Chapter seven provides invaluable information on the construction, production and use of low-cost assistive devices, aids and adapted equipment.  Pictures and diagrams illustrate what these low-cost devices look like.  Devices for use by adults and children are described and range from toys to adaptations to the home, devices for personal management and posture.  A section on equipment donated from overseas provides pointers for safe usage thereof.

Chapter eight contributes to the knowledge-base of occupational therapy based on experiences of therapists practising in Tanzania.  It describes a model of practice used in East Africa for mentally and physically challenged children.  Diagrams elucidate the text and provide information on posture, seating, personal management and low-cost toys.

Chapter nine provides information on forensic occupational therapy for women and children and has a strong emphasis on the human rights of the imprisoned clients.  The chapter describes the possible role of the occupational therapist working in a forensic setting, using two examples – one from Zambia, working with mentally ill prisoners and the other from Sudan, working with the children of imprisoned mothers.  This chapter provides valuable insights into the roles of the occupational therapist providing services to these very vulnerable populations.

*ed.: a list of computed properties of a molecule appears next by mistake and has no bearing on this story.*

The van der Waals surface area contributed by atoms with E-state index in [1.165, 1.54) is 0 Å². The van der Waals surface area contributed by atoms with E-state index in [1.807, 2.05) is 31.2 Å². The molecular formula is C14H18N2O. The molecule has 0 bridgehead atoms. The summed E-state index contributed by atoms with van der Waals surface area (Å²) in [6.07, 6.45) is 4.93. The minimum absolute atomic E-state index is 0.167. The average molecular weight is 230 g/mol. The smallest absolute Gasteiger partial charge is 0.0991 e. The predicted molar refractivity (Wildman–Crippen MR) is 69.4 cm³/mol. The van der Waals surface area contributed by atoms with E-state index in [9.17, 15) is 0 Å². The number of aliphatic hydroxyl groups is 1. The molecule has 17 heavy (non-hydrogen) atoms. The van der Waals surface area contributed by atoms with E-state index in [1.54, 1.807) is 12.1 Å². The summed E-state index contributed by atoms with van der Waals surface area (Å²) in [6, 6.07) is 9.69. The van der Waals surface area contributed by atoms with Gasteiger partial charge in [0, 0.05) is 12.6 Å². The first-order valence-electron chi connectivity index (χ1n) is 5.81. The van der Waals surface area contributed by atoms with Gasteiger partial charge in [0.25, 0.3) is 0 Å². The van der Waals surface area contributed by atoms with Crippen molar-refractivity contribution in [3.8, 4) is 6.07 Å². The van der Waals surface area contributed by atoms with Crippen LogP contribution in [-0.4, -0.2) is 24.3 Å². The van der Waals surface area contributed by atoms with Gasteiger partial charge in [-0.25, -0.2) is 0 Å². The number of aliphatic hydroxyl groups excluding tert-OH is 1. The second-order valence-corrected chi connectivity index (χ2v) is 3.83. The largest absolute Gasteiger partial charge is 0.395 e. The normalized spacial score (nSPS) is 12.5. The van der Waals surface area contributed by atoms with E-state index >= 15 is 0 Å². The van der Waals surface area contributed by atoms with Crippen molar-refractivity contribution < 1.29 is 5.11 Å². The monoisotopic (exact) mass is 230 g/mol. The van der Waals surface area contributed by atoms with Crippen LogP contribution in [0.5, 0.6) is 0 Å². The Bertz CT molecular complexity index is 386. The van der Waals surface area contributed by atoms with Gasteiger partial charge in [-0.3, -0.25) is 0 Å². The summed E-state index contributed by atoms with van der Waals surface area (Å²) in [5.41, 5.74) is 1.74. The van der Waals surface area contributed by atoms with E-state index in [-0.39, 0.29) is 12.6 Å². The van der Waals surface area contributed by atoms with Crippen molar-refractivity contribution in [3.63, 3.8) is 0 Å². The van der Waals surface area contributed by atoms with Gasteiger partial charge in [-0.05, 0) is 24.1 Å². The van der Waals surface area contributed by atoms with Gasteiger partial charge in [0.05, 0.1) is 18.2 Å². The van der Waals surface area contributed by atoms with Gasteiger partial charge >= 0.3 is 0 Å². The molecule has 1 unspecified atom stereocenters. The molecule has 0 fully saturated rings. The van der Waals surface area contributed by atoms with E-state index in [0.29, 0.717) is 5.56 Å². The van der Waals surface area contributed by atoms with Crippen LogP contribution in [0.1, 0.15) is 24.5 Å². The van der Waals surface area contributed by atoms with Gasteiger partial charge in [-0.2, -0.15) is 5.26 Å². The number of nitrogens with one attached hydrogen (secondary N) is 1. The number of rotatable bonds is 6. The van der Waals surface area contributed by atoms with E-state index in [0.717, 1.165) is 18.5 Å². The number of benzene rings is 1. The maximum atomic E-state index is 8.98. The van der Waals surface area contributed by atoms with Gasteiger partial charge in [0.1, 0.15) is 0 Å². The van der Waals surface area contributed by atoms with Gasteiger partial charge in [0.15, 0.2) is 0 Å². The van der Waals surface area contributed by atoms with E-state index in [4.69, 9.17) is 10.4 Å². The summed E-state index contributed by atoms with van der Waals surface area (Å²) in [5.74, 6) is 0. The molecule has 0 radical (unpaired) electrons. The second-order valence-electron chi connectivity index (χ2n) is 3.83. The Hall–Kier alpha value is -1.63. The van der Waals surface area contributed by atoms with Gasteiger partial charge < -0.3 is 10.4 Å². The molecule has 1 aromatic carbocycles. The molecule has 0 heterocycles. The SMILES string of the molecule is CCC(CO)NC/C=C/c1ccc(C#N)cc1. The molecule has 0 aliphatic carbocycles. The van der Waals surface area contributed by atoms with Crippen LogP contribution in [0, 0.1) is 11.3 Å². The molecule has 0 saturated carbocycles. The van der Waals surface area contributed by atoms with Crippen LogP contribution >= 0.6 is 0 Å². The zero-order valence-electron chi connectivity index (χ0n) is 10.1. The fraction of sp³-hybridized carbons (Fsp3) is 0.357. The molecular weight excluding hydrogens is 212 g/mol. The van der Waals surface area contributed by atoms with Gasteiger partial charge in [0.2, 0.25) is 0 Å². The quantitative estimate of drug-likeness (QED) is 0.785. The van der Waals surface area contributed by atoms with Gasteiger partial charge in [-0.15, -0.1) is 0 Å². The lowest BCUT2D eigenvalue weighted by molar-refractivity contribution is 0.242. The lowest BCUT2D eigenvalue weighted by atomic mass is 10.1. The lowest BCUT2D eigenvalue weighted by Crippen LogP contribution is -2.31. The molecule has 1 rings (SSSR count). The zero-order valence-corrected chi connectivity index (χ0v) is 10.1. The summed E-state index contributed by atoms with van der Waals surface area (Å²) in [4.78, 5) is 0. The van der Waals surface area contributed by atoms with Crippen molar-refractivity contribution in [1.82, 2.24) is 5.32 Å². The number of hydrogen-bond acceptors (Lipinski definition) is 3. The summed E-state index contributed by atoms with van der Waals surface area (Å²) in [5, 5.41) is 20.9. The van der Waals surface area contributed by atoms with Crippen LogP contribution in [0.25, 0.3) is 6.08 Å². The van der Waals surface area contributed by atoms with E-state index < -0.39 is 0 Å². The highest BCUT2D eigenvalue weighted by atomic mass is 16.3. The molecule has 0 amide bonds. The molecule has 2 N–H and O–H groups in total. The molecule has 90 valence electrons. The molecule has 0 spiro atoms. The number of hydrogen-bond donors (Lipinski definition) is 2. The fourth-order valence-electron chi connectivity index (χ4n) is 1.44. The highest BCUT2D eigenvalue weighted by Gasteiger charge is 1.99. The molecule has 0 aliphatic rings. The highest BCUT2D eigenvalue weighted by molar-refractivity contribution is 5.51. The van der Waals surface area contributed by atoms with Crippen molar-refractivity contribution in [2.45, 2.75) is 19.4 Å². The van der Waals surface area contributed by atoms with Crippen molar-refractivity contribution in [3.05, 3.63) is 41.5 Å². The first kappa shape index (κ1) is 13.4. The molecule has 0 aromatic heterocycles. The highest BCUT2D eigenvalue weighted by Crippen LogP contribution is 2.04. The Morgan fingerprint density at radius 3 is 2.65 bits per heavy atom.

Chapter ten describes occupational therapy with children with developmental delay.  First, an overview of the areas of development is given, after which, causes of developmental delay are discussed, followed by a discussion of occupational therapy intervention for children with physical, cognitive and social developmental difficulties.

The importance of early childhood intervention to minimise the impact of disabilities from a South African perspective, is discussed in Chapter eleven.  Various challenges in early childhood intervention are described as well as considerations for intervention.  The importance of play and providing positive experiences for children with disabilities are emphasised throughout the chapter.  Pictures and a case study are used to apply the information provided in the chapter.

Chapters twelve and thirteen provide valuable insights into the impact of HIV on human occupations and the role of the occupational therapist in palliative care settings in Africa.  The importance of both practice settings cannot be denied and case studies are used in both chapters to illustrate the role and value of the occupational therapist.

Chapter fourteen describes the role of the occupational therapist working with trauma survivors and explains the cultural aspects of trauma in an African context, with reference to aspects such as the importance of the traditional health practitioner, bewitchment and ancestral influences in the resolution of traumatic events, stigma, etc.  Different interventions are discussed, including group work and debriefing.  The chapter ends with a section in which pointers are given on sustaining community support groups.